At that time, John Gade of Fox Engineering told the council an alternative route was available, but because pipes would have to be buried deeper in the ground– between 50 and 60 feet deep, instead of 10 to 15 feet– construction of the sewer line would be more expensive by about $1.5 million.
The alternative route Gade spoke of would have followed the same alignment as a future extension of Forevergreen Road from its existing intersection with 12th Avenue east all the way to Dubuque Street.
The potential for a new sewer line to follow the future roadway factors significantly into Weinman’s case, as do circumstances dating back nearly nine years.
In 2006, when the City of Coralville wished to extend Forevergreen Road eastward, three routes were considered. An environmental impact study by EarthTech Engineering– now AECOM– found that Weinman’s property was home to a type of ornate box turtle as well as the Indiana bat, both protected species. The endangered Indiana bats that roost over the summer months in the shagbark hickory trees on Weinman’s land are especially sensitive to fragmentation of their forested habitats, according to the U.S. Fish and Wildlife Service. The ornate box turtle is one of just two terrestrial turtle species native to the Great Plains, and is categorized as an imperiled species due to significant loss of its natural habitat to human encroachment.
“When they wanted to put the road through (in 2006), the environmental impact statement said those endangered species would be harmed, so they had to choose a northern route around the prairie,” said Weinman. After that finding and prolonged citizen outcry, Coralville dropped its road plan until it was revived jointly with the City of North Liberty in 2013. The two cities collaborated on a new alignment study, using Earth Tech’s previous report as a starting point.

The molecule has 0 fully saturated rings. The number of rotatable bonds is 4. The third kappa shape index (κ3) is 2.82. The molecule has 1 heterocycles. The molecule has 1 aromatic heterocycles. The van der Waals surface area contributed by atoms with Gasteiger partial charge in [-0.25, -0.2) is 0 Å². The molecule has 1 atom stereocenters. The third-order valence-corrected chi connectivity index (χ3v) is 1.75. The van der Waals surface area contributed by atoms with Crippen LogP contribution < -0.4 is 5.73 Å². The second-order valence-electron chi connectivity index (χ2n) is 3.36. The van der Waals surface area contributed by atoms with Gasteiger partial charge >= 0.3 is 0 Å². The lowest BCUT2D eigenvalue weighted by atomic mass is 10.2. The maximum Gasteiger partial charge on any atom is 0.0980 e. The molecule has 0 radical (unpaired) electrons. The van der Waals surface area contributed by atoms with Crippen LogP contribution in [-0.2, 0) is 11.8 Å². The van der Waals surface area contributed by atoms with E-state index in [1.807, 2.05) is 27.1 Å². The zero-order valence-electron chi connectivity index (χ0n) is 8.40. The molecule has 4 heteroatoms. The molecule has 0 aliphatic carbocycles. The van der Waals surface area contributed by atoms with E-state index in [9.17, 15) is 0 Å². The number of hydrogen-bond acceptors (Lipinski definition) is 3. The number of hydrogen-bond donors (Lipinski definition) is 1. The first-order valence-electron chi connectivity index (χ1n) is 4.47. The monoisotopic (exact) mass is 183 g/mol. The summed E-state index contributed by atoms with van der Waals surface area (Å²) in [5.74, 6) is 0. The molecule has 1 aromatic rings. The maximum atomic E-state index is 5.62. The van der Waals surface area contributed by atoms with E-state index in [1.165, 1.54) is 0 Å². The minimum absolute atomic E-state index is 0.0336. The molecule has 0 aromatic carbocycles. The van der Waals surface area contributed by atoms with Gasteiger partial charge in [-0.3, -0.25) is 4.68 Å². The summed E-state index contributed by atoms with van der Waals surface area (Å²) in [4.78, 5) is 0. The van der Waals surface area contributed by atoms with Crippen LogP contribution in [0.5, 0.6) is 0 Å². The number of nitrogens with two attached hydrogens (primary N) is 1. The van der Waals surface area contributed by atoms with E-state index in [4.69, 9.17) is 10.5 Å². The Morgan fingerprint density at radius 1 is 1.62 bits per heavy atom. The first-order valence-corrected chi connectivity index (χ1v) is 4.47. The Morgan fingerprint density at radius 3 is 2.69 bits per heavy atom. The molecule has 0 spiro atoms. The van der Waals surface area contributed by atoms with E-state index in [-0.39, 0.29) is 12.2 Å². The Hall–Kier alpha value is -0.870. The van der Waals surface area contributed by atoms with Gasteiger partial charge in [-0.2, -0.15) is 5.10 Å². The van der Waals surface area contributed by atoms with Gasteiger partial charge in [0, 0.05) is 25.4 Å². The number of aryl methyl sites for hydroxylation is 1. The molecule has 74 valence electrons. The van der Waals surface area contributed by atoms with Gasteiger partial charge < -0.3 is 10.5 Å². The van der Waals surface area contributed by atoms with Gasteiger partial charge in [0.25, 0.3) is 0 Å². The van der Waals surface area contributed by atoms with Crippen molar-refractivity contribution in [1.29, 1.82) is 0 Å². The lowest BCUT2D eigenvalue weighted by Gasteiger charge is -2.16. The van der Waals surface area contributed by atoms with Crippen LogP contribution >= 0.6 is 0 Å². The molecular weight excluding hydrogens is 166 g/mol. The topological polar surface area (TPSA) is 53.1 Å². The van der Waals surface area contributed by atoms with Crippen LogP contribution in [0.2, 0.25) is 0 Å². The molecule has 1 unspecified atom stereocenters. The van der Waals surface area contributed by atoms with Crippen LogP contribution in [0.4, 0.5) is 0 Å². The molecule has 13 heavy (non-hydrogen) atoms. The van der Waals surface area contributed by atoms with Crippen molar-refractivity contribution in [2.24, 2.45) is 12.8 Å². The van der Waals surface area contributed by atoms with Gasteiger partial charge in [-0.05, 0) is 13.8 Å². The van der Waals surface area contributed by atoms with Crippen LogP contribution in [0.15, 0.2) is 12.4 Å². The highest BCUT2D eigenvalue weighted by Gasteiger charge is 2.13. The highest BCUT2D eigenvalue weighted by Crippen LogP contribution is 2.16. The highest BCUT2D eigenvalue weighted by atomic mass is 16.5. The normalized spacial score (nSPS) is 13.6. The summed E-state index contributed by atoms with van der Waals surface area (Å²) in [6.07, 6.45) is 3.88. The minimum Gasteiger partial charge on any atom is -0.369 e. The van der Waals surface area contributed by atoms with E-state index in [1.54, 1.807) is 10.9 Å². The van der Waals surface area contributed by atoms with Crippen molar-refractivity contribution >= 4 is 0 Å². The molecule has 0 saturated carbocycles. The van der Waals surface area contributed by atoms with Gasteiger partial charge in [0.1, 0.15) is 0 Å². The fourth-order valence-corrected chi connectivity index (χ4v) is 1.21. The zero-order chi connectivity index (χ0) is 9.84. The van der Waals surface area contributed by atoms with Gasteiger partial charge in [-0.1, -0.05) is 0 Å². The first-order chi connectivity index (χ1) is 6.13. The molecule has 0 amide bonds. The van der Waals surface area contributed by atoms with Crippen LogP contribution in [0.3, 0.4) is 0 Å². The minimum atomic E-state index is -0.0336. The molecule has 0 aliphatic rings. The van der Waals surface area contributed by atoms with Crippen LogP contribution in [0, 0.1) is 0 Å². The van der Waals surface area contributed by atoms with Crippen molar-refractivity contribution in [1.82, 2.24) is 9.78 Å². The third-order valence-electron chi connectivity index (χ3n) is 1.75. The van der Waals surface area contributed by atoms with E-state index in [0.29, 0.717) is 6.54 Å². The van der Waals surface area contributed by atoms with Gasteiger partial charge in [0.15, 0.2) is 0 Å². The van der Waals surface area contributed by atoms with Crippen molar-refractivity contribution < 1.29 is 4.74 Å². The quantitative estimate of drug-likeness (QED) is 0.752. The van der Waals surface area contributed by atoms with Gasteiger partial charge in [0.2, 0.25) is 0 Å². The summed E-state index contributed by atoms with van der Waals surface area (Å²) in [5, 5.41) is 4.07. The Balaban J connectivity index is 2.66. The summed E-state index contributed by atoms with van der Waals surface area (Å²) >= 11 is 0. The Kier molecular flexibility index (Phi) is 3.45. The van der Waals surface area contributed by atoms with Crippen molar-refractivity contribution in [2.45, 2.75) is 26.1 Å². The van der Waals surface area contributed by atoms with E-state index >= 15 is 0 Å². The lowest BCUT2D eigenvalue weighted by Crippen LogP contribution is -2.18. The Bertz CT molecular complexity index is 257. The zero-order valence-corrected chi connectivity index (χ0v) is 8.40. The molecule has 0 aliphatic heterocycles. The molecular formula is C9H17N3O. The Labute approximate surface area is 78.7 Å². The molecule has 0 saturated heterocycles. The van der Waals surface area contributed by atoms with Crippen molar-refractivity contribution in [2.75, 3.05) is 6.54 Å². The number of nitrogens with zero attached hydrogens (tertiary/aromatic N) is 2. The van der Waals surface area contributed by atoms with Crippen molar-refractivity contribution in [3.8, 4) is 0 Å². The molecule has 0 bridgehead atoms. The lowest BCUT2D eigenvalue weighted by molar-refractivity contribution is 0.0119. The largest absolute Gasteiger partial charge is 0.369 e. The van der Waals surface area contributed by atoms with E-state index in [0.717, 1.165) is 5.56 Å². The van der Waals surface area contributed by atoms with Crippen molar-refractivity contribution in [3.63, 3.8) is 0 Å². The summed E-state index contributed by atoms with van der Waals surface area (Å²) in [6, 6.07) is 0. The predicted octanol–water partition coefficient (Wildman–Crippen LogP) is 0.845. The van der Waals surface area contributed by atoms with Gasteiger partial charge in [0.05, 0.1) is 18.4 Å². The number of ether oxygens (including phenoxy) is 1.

“That environmental impact statement hasn’t changed,” Weinman said. “It seems like the city is proceeding without the background information they need.”
Two new studies specific to the proposed sewer project were conducted by Griggs Environmental last fall, and North Liberty City Administrator Ryan Heiar said the studies reported no concerns. Further, Heiar said, U.S. Army Corps of Engineers personnel also walked through the area.
“They did not find any federally endangered species, so they are saying there is not an issue out there,” Heiar said.
While Griggs’ November 2014 habitat assessment report on the Indiana bat did in fact conclude that the “project as designed is not likely to negatively affect any Indiana bats or their habitats,” the report also stated that Weinman refused access to his property, therefore his land was not included in that study. Only surrounding properties were evaluated.
As for denying access to Griggs’ firm, Weinman maintains that nobody contacted him to seek permission to enter his property for either the Indiana bat study or a wetland report conducted by Griggs in August 2014. That wetland study did evaluate Weinman’s property and all areas along the project corridor, and recommendations stated that, to minimize impact on the project’s adjacent wetlands, sewer and potable water lines should be designed to avoid the wetland on Weinman’s property adjacent to Muddy Creek.